Tools of the Trade
Maslow wrote, "I suppose it is tempting, if the only tool you have is a hammer, to treat everything as if it were a nail." For decades, Pharma's been engineering its own "hammer" creating development and production methodologies that tended to treat every potential drug candidate like the proverbial nail. To many including regulators, Pharma's hammer became too heavy to wield, not only inefficient at driving Pharma's traditional nails but increasingly unsuited when putting together today's sophisticated therapies. As a whole, drug makers may be slow at accepting this, but data does show capital is being invested and retooling continues in response to the market's often crazy complexity. Editor Steven Kuehn gets out there, querying the industry's top technocrats as to the equipment trends they see driving the industry's success.
Management's Role in Sustaining Continued Process Verification
A company gets a 483 warning letter criticizing the company's continued process verification (CPV) approach. In its wake, the company scurries about figuring out how to respond; so Who's at fault? How should this situation be remedied? According to Ronald D. Snee, Snee Associates, LLC the major portion of the responsibility should be management. Addressing CPV has renewed Pharma and Biotech's interest in process monitoring and Dr. Snee offers insight into managing a sustainable CPV effort to help assure regulators of its integrity and efficacy.
Proactive Quality & Compliance
Serialization and the Drug Quality and Security Act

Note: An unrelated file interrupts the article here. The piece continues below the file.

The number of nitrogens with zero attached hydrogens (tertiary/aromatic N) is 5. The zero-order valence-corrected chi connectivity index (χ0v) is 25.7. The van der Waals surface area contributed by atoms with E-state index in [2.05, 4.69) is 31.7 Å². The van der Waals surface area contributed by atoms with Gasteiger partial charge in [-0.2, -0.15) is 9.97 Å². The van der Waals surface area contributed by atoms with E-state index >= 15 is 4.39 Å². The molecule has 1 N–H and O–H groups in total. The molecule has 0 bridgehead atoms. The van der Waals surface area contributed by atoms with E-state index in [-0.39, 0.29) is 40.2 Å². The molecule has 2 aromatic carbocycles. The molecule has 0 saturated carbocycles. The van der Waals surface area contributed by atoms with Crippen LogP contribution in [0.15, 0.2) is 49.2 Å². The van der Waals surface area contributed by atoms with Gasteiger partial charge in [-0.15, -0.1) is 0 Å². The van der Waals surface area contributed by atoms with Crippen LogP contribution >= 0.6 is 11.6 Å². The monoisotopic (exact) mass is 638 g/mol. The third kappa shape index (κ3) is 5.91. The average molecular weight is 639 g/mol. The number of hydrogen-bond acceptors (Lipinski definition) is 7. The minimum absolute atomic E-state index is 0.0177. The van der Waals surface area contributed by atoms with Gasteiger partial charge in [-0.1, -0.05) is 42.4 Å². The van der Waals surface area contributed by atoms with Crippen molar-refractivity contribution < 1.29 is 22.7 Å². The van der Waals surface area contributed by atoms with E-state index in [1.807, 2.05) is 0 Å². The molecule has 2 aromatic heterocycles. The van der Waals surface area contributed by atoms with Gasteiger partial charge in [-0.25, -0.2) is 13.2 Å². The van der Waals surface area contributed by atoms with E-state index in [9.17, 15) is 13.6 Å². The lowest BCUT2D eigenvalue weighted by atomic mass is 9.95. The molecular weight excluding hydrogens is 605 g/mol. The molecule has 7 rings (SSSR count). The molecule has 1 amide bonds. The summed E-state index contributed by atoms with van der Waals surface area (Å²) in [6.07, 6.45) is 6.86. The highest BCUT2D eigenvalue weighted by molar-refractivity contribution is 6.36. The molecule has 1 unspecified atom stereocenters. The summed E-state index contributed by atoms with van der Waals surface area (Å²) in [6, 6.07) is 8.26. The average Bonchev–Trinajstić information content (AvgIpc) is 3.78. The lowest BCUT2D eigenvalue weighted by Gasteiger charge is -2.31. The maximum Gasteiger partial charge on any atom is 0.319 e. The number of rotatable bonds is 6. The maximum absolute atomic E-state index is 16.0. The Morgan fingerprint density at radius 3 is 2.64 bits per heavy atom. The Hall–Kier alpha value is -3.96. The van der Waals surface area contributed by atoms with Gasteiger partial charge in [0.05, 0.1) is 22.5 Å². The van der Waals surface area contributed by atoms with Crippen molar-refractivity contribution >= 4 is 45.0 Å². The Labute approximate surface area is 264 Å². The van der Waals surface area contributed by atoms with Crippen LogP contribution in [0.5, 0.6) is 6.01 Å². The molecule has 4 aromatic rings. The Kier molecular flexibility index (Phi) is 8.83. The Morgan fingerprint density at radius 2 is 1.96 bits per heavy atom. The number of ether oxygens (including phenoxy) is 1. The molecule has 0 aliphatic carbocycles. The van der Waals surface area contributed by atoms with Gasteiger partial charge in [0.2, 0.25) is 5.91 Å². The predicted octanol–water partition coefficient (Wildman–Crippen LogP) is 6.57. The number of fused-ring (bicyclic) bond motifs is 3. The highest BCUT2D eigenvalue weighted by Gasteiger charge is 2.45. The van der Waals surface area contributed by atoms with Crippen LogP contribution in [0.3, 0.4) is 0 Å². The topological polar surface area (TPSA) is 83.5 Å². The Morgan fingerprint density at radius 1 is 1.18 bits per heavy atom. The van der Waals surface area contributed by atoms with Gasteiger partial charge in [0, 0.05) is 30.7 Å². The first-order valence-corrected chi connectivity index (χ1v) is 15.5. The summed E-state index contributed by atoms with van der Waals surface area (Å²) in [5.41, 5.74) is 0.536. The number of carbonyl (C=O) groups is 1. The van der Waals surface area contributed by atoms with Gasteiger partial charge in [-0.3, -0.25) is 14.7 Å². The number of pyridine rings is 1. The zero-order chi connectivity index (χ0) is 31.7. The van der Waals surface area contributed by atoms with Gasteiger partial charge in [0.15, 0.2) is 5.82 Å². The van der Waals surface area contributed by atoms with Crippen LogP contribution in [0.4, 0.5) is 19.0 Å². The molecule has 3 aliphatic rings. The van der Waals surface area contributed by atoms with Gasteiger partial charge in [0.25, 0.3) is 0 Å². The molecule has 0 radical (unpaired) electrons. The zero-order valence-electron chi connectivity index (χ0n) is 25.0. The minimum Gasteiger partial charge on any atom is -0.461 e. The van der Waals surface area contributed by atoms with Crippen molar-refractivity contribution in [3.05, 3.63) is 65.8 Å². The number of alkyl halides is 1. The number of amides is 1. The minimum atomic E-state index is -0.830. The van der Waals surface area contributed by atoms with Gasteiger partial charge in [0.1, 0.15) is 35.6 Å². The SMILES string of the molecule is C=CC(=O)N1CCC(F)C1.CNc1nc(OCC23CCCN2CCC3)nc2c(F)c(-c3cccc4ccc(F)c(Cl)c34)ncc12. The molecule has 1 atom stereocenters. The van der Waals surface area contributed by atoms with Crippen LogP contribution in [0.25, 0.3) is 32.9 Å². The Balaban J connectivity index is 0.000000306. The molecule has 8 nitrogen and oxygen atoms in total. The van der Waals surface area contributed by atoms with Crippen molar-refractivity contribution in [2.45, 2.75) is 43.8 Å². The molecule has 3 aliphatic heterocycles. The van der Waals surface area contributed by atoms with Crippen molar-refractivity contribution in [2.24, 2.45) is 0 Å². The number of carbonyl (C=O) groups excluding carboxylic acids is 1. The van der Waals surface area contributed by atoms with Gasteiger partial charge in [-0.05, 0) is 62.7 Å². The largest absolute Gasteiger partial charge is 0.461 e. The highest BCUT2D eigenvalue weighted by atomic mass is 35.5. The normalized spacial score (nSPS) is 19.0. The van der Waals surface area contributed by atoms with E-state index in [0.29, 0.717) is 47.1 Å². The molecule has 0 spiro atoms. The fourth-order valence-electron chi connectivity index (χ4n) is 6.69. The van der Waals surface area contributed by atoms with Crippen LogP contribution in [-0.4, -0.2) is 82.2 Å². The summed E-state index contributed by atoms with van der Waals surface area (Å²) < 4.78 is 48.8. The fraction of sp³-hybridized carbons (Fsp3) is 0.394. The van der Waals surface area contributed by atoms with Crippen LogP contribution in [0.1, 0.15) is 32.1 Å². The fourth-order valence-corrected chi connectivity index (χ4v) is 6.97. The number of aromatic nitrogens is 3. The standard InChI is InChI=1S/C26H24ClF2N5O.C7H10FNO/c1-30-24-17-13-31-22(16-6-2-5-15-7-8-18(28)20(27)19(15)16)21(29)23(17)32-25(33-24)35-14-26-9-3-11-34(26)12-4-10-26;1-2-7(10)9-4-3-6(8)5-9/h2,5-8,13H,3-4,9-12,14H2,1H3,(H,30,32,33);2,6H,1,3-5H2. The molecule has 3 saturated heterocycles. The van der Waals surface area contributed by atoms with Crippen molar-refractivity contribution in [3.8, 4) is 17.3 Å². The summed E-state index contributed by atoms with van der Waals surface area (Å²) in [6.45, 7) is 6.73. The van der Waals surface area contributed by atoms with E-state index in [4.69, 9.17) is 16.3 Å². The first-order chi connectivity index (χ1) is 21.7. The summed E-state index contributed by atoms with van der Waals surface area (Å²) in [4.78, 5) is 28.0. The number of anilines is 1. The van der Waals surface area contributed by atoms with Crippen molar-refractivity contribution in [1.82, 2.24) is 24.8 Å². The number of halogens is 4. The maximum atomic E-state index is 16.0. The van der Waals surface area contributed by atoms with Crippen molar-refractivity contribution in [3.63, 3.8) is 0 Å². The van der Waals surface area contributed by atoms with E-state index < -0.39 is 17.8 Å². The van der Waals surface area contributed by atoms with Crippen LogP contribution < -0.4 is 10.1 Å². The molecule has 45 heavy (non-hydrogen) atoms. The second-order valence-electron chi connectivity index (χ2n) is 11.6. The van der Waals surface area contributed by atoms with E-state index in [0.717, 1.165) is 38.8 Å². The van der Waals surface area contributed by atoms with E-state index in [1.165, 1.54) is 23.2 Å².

The problem of counterfeit drugs and drug adulteration has been a worldwide issue for decades but now regulators are addressing the issue. The recently passed Drug Quality and Security Act was the result of a multi-year effort to produce balanced legislation, taking into consideration, among other things, stakeholder priorities. Bikash Chatterjee, President and CTO, Pharmatech Associates reviews what companies need to know regarding the DQSA and the Drug Supply Chain Security Act (DSCSA) within it, which outlines critical steps to build an electronic, interoperable system to identify and trace certain prescription drugs as they are distributed in the United States.
Information & Data Management
The Lab of the Future
Steady advances in technology have vastly improved the productivity, performance, and predictability of scientific work in laboratories for life science organizations. But Gene Tetreault of BIOVIA notes many challenges remain. To stay competitive, today's life sciences firms need to implement systems for standardizing the processes that are followed during development, manufacturing, and quality assurance/quality control (QA/QC). Tetreault finds standard processes are critical for establishing efficient lab environments, and that by creating and implementing them, will help life science organizations overcome many of these perennial problems.
Technology at Work
DoE Reduces Bioequivalent Generic Development Time to 4 Months
A generic pharmaceutical manufacturer Pvt. Ltd was recently hired VerGo Pharma Research Laboratories to develop a bioequivalent with different polymorphic forms for an anti-depressant drug that had been patented in crystalline form only. Using conventional one-factor-at-a-time testing methods it would have taken several years to determine the right combination of inactive ingredients to achieve the required in-vitro dissolution and in-vivo plasma drug profile. Author Subrata Kundu, explains how VerGo compressed this development process to only four months by using design of experiments (DOE) to reduce the number of tests required to determine the effects of inactive ingredients on bioavailability in both fed and fasting conditions.
Product round-up from prominent equipment & technology suppliers.
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